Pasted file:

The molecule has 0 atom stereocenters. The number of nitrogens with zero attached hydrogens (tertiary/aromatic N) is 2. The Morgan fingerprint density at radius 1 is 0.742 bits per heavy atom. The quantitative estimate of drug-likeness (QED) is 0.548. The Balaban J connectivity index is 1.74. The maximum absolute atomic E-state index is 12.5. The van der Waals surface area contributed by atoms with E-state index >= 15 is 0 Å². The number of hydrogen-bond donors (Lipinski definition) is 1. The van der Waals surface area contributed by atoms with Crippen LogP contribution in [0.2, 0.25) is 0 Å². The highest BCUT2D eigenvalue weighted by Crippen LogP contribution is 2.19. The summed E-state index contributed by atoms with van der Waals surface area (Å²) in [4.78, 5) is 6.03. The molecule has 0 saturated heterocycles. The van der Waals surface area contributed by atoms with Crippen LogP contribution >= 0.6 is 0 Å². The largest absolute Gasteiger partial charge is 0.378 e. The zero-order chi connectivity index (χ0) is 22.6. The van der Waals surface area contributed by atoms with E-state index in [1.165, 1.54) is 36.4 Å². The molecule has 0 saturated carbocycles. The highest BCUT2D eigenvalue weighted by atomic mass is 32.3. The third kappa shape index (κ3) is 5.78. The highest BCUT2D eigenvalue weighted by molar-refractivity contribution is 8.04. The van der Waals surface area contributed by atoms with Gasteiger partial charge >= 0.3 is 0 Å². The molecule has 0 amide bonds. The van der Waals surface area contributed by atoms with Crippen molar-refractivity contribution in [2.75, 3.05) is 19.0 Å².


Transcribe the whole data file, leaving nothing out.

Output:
The molecule has 0 atom stereocenters. The number of nitrogens with zero attached hydrogens (tertiary/aromatic N) is 2. The Morgan fingerprint density at radius 1 is 0.742 bits per heavy atom. The quantitative estimate of drug-likeness (QED) is 0.548. The Balaban J connectivity index is 1.74. The maximum absolute atomic E-state index is 12.5. The van der Waals surface area contributed by atoms with E-state index >= 15 is 0 Å². The number of hydrogen-bond donors (Lipinski definition) is 1. The van der Waals surface area contributed by atoms with Crippen LogP contribution in [0.2, 0.25) is 0 Å². The highest BCUT2D eigenvalue weighted by Crippen LogP contribution is 2.19. The summed E-state index contributed by atoms with van der Waals surface area (Å²) in [4.78, 5) is 6.03. The molecule has 0 saturated heterocycles. The van der Waals surface area contributed by atoms with Crippen LogP contribution >= 0.6 is 0 Å². The largest absolute Gasteiger partial charge is 0.378 e. The zero-order chi connectivity index (χ0) is 22.6. The van der Waals surface area contributed by atoms with E-state index in [1.165, 1.54) is 36.4 Å². The molecule has 0 saturated carbocycles. The highest BCUT2D eigenvalue weighted by atomic mass is 32.3. The third kappa shape index (κ3) is 5.78. The highest BCUT2D eigenvalue weighted by molar-refractivity contribution is 8.04. The van der Waals surface area contributed by atoms with Gasteiger partial charge >= 0.3 is 0 Å². The molecule has 0 amide bonds. The van der Waals surface area contributed by atoms with Crippen molar-refractivity contribution in [2.75, 3.05) is 19.0 Å².